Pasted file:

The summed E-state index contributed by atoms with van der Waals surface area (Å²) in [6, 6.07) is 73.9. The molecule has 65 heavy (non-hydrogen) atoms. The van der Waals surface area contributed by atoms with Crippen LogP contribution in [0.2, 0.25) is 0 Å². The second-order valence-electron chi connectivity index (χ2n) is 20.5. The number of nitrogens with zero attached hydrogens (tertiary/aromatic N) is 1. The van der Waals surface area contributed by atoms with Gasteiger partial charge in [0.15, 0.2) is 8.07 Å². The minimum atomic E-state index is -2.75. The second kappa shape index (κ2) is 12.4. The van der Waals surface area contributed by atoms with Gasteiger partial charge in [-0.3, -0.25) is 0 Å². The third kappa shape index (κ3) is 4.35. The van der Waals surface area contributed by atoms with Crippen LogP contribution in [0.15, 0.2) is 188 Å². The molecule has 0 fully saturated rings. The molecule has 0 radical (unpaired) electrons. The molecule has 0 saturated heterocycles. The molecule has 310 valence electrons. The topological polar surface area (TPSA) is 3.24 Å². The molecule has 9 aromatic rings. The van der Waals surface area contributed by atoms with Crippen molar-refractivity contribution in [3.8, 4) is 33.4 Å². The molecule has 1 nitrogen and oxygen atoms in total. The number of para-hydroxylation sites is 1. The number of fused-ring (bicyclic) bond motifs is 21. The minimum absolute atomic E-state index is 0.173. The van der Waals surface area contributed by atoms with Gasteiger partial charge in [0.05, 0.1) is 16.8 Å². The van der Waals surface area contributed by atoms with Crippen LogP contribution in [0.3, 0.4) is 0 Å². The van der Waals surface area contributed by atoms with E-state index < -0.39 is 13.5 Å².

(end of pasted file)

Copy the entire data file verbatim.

The summed E-state index contributed by atoms with van der Waals surface area (Å²) in [6, 6.07) is 73.9. The molecule has 65 heavy (non-hydrogen) atoms. The van der Waals surface area contributed by atoms with Crippen LogP contribution in [0.2, 0.25) is 0 Å². The second-order valence-electron chi connectivity index (χ2n) is 20.5. The number of nitrogens with zero attached hydrogens (tertiary/aromatic N) is 1. The van der Waals surface area contributed by atoms with Gasteiger partial charge in [0.15, 0.2) is 8.07 Å². The minimum atomic E-state index is -2.75. The second kappa shape index (κ2) is 12.4. The van der Waals surface area contributed by atoms with Gasteiger partial charge in [-0.3, -0.25) is 0 Å². The third kappa shape index (κ3) is 4.35. The van der Waals surface area contributed by atoms with Crippen LogP contribution in [0.15, 0.2) is 188 Å². The molecule has 0 fully saturated rings. The molecule has 0 radical (unpaired) electrons. The molecule has 0 saturated heterocycles. The molecule has 310 valence electrons. The topological polar surface area (TPSA) is 3.24 Å². The molecule has 9 aromatic rings. The van der Waals surface area contributed by atoms with Crippen molar-refractivity contribution in [3.8, 4) is 33.4 Å². The molecule has 1 nitrogen and oxygen atoms in total. The number of para-hydroxylation sites is 1. The number of fused-ring (bicyclic) bond motifs is 21. The minimum absolute atomic E-state index is 0.173. The van der Waals surface area contributed by atoms with Gasteiger partial charge in [0.05, 0.1) is 16.8 Å². The van der Waals surface area contributed by atoms with Crippen LogP contribution in [0.3, 0.4) is 0 Å². The van der Waals surface area contributed by atoms with E-state index < -0.39 is 13.5 Å².